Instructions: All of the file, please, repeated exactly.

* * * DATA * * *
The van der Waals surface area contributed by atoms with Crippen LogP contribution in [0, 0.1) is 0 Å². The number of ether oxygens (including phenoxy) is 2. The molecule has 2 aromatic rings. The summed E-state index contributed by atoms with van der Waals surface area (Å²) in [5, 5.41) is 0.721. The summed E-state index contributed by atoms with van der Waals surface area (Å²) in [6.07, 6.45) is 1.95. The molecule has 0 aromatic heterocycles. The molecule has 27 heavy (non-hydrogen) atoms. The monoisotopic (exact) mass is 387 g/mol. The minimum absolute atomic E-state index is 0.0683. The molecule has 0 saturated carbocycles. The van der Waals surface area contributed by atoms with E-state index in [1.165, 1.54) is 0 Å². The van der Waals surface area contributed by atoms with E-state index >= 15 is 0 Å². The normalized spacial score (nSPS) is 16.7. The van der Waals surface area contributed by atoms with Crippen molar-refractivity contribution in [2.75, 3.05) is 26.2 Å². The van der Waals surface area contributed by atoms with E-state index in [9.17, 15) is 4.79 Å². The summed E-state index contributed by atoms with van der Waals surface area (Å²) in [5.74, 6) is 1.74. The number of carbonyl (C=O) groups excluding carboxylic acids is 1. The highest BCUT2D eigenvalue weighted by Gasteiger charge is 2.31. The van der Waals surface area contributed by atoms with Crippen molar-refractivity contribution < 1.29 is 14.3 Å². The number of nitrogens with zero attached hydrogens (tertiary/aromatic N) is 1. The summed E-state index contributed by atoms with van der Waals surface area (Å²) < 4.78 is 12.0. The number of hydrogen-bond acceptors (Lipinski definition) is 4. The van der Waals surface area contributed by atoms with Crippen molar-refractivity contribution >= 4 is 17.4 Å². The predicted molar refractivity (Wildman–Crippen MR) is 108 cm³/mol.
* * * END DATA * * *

The van der Waals surface area contributed by atoms with Crippen LogP contribution in [0, 0.1) is 0 Å². The number of ether oxygens (including phenoxy) is 2. The molecule has 2 aromatic rings. The summed E-state index contributed by atoms with van der Waals surface area (Å²) in [5, 5.41) is 0.721. The summed E-state index contributed by atoms with van der Waals surface area (Å²) in [6.07, 6.45) is 1.95. The molecule has 0 aromatic heterocycles. The molecule has 27 heavy (non-hydrogen) atoms. The monoisotopic (exact) mass is 387 g/mol. The minimum absolute atomic E-state index is 0.0683. The molecule has 0 saturated carbocycles. The van der Waals surface area contributed by atoms with E-state index in [1.165, 1.54) is 0 Å². The van der Waals surface area contributed by atoms with E-state index >= 15 is 0 Å². The normalized spacial score (nSPS) is 16.7. The van der Waals surface area contributed by atoms with Crippen molar-refractivity contribution in [2.75, 3.05) is 26.2 Å². The van der Waals surface area contributed by atoms with E-state index in [9.17, 15) is 4.79 Å². The summed E-state index contributed by atoms with van der Waals surface area (Å²) in [5.74, 6) is 1.74. The number of carbonyl (C=O) groups excluding carboxylic acids is 1. The highest BCUT2D eigenvalue weighted by Gasteiger charge is 2.31. The van der Waals surface area contributed by atoms with Crippen molar-refractivity contribution < 1.29 is 14.3 Å². The number of nitrogens with zero attached hydrogens (tertiary/aromatic N) is 1. The summed E-state index contributed by atoms with van der Waals surface area (Å²) < 4.78 is 12.0. The number of hydrogen-bond acceptors (Lipinski definition) is 4. The van der Waals surface area contributed by atoms with Crippen molar-refractivity contribution >= 4 is 17.4 Å². The predicted molar refractivity (Wildman–Crippen MR) is 108 cm³/mol.